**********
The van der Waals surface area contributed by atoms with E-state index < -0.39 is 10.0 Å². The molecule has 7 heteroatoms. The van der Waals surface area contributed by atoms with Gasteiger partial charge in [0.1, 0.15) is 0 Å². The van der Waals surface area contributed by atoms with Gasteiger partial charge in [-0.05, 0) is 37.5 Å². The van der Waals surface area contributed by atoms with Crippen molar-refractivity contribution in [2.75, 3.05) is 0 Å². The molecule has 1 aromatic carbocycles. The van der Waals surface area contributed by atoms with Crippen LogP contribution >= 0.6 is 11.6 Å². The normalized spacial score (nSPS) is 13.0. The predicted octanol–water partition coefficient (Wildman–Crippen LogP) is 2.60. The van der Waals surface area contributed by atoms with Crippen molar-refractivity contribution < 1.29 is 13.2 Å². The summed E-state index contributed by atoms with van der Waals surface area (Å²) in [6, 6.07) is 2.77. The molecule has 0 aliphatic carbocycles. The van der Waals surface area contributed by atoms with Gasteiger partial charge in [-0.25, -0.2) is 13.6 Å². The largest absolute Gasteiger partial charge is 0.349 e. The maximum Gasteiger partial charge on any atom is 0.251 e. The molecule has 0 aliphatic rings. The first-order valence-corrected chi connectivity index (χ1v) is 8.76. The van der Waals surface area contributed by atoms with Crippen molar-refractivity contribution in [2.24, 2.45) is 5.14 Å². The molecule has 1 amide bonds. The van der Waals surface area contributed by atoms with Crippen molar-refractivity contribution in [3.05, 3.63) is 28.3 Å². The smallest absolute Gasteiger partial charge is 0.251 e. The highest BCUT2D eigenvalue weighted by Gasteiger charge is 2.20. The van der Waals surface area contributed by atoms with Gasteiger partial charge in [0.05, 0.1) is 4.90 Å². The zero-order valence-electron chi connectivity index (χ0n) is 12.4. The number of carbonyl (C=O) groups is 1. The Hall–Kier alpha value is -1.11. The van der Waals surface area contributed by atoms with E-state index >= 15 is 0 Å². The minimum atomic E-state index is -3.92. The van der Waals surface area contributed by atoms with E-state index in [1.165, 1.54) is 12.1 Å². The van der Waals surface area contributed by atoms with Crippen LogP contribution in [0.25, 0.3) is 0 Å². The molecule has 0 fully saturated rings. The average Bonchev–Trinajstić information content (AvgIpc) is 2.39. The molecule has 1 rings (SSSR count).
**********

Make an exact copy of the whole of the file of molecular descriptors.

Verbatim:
The van der Waals surface area contributed by atoms with E-state index < -0.39 is 10.0 Å². The molecule has 7 heteroatoms. The van der Waals surface area contributed by atoms with Gasteiger partial charge in [0.1, 0.15) is 0 Å². The van der Waals surface area contributed by atoms with Gasteiger partial charge in [-0.05, 0) is 37.5 Å². The van der Waals surface area contributed by atoms with Crippen molar-refractivity contribution in [2.75, 3.05) is 0 Å². The molecule has 1 aromatic carbocycles. The van der Waals surface area contributed by atoms with Crippen LogP contribution >= 0.6 is 11.6 Å². The normalized spacial score (nSPS) is 13.0. The predicted octanol–water partition coefficient (Wildman–Crippen LogP) is 2.60. The van der Waals surface area contributed by atoms with Crippen molar-refractivity contribution < 1.29 is 13.2 Å². The summed E-state index contributed by atoms with van der Waals surface area (Å²) in [6, 6.07) is 2.77. The molecule has 0 aliphatic carbocycles. The van der Waals surface area contributed by atoms with Gasteiger partial charge in [-0.25, -0.2) is 13.6 Å². The largest absolute Gasteiger partial charge is 0.349 e. The maximum Gasteiger partial charge on any atom is 0.251 e. The molecule has 0 aliphatic rings. The first-order valence-corrected chi connectivity index (χ1v) is 8.76. The van der Waals surface area contributed by atoms with Crippen molar-refractivity contribution in [2.24, 2.45) is 5.14 Å². The molecule has 1 amide bonds. The van der Waals surface area contributed by atoms with Crippen molar-refractivity contribution in [3.05, 3.63) is 28.3 Å². The smallest absolute Gasteiger partial charge is 0.251 e. The highest BCUT2D eigenvalue weighted by Gasteiger charge is 2.20. The van der Waals surface area contributed by atoms with Gasteiger partial charge in [0.05, 0.1) is 4.90 Å². The zero-order valence-electron chi connectivity index (χ0n) is 12.4. The number of carbonyl (C=O) groups is 1. The Hall–Kier alpha value is -1.11. The van der Waals surface area contributed by atoms with E-state index >= 15 is 0 Å². The minimum atomic E-state index is -3.92. The van der Waals surface area contributed by atoms with E-state index in [1.165, 1.54) is 12.1 Å². The van der Waals surface area contributed by atoms with Crippen LogP contribution in [0.25, 0.3) is 0 Å². The molecule has 0 fully saturated rings. The average Bonchev–Trinajstić information content (AvgIpc) is 2.39. The molecule has 1 rings (SSSR count).